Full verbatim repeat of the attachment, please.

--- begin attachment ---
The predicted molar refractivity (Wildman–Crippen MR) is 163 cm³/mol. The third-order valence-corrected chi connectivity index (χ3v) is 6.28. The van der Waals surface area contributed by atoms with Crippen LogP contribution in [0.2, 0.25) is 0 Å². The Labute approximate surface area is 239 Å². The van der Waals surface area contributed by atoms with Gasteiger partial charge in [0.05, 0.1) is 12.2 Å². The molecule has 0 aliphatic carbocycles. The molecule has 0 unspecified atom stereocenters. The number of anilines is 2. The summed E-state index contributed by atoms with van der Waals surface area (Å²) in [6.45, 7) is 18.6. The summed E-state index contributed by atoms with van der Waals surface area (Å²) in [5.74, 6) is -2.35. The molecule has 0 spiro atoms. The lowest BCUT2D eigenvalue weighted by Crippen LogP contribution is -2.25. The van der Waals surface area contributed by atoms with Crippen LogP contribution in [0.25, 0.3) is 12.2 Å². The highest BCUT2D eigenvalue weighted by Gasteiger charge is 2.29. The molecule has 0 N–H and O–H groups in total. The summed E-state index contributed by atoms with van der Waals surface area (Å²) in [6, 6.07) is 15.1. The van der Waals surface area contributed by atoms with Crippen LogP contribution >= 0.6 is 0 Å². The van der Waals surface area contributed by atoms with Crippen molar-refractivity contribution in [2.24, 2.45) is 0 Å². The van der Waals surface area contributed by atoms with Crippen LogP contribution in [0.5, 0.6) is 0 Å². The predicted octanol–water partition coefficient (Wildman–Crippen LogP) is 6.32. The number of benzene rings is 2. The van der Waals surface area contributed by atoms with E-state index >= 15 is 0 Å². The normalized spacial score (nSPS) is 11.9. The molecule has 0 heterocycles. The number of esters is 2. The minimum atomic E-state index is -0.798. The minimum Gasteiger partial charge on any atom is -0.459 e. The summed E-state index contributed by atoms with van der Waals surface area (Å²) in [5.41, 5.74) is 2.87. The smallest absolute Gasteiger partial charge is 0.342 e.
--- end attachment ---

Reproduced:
The predicted molar refractivity (Wildman–Crippen MR) is 163 cm³/mol. The third-order valence-corrected chi connectivity index (χ3v) is 6.28. The van der Waals surface area contributed by atoms with Crippen LogP contribution in [0.2, 0.25) is 0 Å². The Labute approximate surface area is 239 Å². The van der Waals surface area contributed by atoms with Gasteiger partial charge in [0.05, 0.1) is 12.2 Å². The molecule has 0 aliphatic carbocycles. The molecule has 0 unspecified atom stereocenters. The number of anilines is 2. The summed E-state index contributed by atoms with van der Waals surface area (Å²) in [6.45, 7) is 18.6. The summed E-state index contributed by atoms with van der Waals surface area (Å²) in [5.74, 6) is -2.35. The molecule has 0 spiro atoms. The lowest BCUT2D eigenvalue weighted by Crippen LogP contribution is -2.25. The van der Waals surface area contributed by atoms with Crippen LogP contribution in [0.25, 0.3) is 12.2 Å². The highest BCUT2D eigenvalue weighted by Gasteiger charge is 2.29. The molecule has 0 N–H and O–H groups in total. The summed E-state index contributed by atoms with van der Waals surface area (Å²) in [6, 6.07) is 15.1. The van der Waals surface area contributed by atoms with Crippen LogP contribution >= 0.6 is 0 Å². The van der Waals surface area contributed by atoms with Crippen molar-refractivity contribution in [2.24, 2.45) is 0 Å². The van der Waals surface area contributed by atoms with Crippen LogP contribution in [0.5, 0.6) is 0 Å². The predicted octanol–water partition coefficient (Wildman–Crippen LogP) is 6.32. The number of benzene rings is 2. The van der Waals surface area contributed by atoms with E-state index >= 15 is 0 Å². The normalized spacial score (nSPS) is 11.9. The molecule has 0 heterocycles. The number of esters is 2. The minimum atomic E-state index is -0.798. The minimum Gasteiger partial charge on any atom is -0.459 e. The summed E-state index contributed by atoms with van der Waals surface area (Å²) in [5.41, 5.74) is 2.87. The smallest absolute Gasteiger partial charge is 0.342 e.